Watercolor, 1927, 48 x 32,2 cm
Estimate: € 250.000-350.000
Wassily Kandinsky's sketch in the catalog raisonné
Munich, May 17, 2021 (KK) - It was lost for more than 70 years: Now Wassily Kandinsky's work "Gebogene Spitzen" resurfaced. Experts of Ketterer Kunst have no doubts about its authorship. The watercolor with its fascinating history will be called up in the auctions at Ketterer Kunst in Munich on June 17-19.
Auction in Munich
Wassily Kandinsky's strictly geometric compositions from the Bauhaus years are his most-sought after paper works on the international auction market.
"I am all the more delighted ", says Robert Ketterer, "that we were able to identify such an outstanding work." The auctioneer and owner of Ketterer Kunst explains: "Many Kandinsky experts did research into the work, however, its exact appearance and whereabouts remained a mystery for decades. The only hint came from the catalog raisonné of Vivian Endicott Barnett: a tiny sketch made from memory inscribed "Location: Unknown."
With more than a dozen paintings and nearly 600 graphic works, the Collection Dr. Ismar Littmann put a strong emphasis on the art of Lovis Corinth. Dr. Littmann, a dedicated art lover with a liking for contemporary art, began compiling his collection in 1916, just one year prior to the making of "Klostergarten". He was highly valued for his generosity, as well as for his keen eye for art of exceptional quality. In many cases works from his collection found their way into renowned museums.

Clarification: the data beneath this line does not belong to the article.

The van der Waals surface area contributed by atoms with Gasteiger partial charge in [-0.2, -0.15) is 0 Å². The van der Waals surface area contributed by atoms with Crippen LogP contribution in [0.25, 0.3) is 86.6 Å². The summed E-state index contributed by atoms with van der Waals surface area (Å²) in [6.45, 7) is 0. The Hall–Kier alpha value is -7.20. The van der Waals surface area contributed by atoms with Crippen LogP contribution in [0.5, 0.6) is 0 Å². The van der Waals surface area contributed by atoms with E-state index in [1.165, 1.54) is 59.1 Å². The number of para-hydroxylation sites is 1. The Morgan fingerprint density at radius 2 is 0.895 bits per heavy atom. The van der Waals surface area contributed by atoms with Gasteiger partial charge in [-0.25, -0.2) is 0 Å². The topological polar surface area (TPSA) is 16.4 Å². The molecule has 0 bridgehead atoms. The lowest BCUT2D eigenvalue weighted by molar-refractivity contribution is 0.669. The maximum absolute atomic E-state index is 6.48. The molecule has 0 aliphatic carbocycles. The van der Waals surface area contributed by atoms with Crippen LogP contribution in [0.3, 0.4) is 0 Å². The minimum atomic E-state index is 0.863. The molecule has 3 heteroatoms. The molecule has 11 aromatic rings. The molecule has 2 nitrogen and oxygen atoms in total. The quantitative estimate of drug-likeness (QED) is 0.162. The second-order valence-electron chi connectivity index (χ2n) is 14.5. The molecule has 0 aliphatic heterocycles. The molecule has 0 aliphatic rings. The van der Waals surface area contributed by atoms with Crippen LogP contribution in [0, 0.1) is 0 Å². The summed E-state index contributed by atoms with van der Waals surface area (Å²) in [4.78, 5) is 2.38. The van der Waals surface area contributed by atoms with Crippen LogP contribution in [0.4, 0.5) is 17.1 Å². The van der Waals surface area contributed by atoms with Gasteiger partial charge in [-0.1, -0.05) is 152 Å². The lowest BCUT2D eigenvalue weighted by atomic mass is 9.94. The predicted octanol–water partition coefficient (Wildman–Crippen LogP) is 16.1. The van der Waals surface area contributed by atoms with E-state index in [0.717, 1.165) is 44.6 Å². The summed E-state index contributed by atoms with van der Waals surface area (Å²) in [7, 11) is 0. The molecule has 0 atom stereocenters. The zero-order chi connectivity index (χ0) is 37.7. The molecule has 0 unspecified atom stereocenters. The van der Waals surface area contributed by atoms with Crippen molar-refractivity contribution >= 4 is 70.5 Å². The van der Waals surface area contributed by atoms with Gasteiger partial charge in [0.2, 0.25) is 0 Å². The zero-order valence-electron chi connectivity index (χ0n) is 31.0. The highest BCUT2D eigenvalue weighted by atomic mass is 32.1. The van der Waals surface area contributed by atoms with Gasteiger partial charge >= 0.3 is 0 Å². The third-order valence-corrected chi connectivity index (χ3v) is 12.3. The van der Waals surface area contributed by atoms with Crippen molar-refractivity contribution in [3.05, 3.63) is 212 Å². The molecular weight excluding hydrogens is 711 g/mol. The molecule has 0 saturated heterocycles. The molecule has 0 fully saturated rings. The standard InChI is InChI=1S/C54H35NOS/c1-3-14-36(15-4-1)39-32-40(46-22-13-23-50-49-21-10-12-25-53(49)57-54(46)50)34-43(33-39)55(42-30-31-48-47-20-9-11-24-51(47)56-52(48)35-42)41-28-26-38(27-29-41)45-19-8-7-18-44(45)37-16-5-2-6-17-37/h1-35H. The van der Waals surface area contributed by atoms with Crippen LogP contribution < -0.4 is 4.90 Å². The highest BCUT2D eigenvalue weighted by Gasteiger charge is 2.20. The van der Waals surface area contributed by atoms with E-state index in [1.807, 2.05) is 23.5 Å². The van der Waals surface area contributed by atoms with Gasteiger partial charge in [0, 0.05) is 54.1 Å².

With shows in Berlin, Paris, The Hague, Brussels, Halle and Stockholm the watercolor looked back on a fascinating exhibition history when it still was in the artist's possession, however, the list ends in 1932.
After the National Socialists had closed the Bauhaus in Berlin in July 1933, Wassily Kandinsky and his wife Nina relocated to Paris in December that year. "Gebogene Spitzen" must have been part of their luggage, as a customs stamp on the reverse suggests.
A note in the artist's handlist proves that it was on consignment with the art trader Rudolf Probst. After Kandinsky's death in 1944 his wife Nina Kandinsky administered the estate and eventually noted "vendu par Probst" (sold through Probst) in the handlist. On top, the Fonds Kandinsky has a list of works that were at Probst in Mannheim in 1949, on which Nina Kandinsky had crossed out "Gebogene Spitzen" as sold. We can therefore act on the assumption that it was sold through Probst in 1949. Ever since the whereabouts of this distinguished artwork were unknown.
This balanced construction characterized by both motion and resting stability from the estate of a Western German private collection will be called up with an estimate of € 250.000-350.000. Before the auction it will go on an exhibition tour with stops in Frankfurt (May 28), Duesseldorf (May 30/31), Hamburg (June 2/3), Berlin (June 5-10) and Munich (June 12-18).
June 17 19th Century Art
June 18 Modern Art II / Evening Sale
June 19 Post War / Cont. Art II
Ketterer Kunst (www.kettererkunst.com and www.ketterer-internet-auctions.com) with headquarters in Munich and branches in Hamburg, Duesseldorf, Berlin as well as with a global network of representatives in, among others, the USA and Brazil, was founded in 1954. It is one of the leading houses for auctions of Fine Art from the 19th to the 21st Century and Rare Books. As market leader for Art from the 19th to the 21st Century in the German language region, the expert for German art, according to the 2020 report issued by the artprice database, is the only and strongest-selling family business represented in the global Top 10.
|Michaela Derra M.A.
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